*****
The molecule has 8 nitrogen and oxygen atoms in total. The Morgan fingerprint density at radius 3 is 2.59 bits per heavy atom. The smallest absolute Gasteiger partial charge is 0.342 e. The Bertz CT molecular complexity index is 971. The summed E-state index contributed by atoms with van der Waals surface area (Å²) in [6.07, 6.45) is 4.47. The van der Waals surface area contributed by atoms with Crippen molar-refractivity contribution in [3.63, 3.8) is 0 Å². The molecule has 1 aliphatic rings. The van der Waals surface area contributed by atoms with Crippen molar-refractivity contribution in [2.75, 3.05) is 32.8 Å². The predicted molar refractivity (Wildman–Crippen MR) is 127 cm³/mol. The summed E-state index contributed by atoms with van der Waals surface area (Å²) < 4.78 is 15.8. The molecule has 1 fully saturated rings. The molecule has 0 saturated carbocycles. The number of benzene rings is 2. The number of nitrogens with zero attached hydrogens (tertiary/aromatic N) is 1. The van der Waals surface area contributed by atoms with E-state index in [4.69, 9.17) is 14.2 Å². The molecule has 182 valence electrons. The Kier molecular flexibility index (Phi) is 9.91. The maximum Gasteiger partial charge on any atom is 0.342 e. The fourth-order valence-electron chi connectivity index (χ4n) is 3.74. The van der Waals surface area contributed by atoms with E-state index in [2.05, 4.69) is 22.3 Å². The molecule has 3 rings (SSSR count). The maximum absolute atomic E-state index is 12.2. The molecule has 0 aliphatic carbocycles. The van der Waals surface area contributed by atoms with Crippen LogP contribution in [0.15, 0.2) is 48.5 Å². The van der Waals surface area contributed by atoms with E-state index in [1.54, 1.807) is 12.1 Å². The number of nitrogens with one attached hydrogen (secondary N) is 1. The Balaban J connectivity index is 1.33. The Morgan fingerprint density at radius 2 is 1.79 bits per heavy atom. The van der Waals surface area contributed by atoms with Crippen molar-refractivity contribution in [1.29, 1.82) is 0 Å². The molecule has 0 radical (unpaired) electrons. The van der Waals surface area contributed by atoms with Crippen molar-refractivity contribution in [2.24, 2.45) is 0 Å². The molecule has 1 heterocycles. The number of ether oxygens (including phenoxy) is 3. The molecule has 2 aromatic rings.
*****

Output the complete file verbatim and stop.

The molecule has 8 nitrogen and oxygen atoms in total. The Morgan fingerprint density at radius 3 is 2.59 bits per heavy atom. The smallest absolute Gasteiger partial charge is 0.342 e. The Bertz CT molecular complexity index is 971. The summed E-state index contributed by atoms with van der Waals surface area (Å²) in [6.07, 6.45) is 4.47. The van der Waals surface area contributed by atoms with Crippen molar-refractivity contribution in [3.63, 3.8) is 0 Å². The molecule has 1 aliphatic rings. The van der Waals surface area contributed by atoms with Crippen molar-refractivity contribution in [2.75, 3.05) is 32.8 Å². The predicted molar refractivity (Wildman–Crippen MR) is 127 cm³/mol. The summed E-state index contributed by atoms with van der Waals surface area (Å²) < 4.78 is 15.8. The molecule has 1 fully saturated rings. The molecule has 0 saturated carbocycles. The number of benzene rings is 2. The number of nitrogens with zero attached hydrogens (tertiary/aromatic N) is 1. The van der Waals surface area contributed by atoms with E-state index in [4.69, 9.17) is 14.2 Å². The molecule has 182 valence electrons. The Kier molecular flexibility index (Phi) is 9.91. The maximum Gasteiger partial charge on any atom is 0.342 e. The fourth-order valence-electron chi connectivity index (χ4n) is 3.74. The van der Waals surface area contributed by atoms with E-state index in [2.05, 4.69) is 22.3 Å². The molecule has 3 rings (SSSR count). The maximum absolute atomic E-state index is 12.2. The molecule has 0 aliphatic carbocycles. The van der Waals surface area contributed by atoms with Crippen LogP contribution in [0.15, 0.2) is 48.5 Å². The van der Waals surface area contributed by atoms with E-state index in [1.54, 1.807) is 12.1 Å². The number of nitrogens with one attached hydrogen (secondary N) is 1. The Balaban J connectivity index is 1.33. The Morgan fingerprint density at radius 2 is 1.79 bits per heavy atom. The van der Waals surface area contributed by atoms with Crippen molar-refractivity contribution in [1.29, 1.82) is 0 Å². The molecule has 0 radical (unpaired) electrons. The van der Waals surface area contributed by atoms with Crippen molar-refractivity contribution in [2.24, 2.45) is 0 Å². The molecule has 1 heterocycles. The number of ether oxygens (including phenoxy) is 3. The molecule has 2 aromatic rings.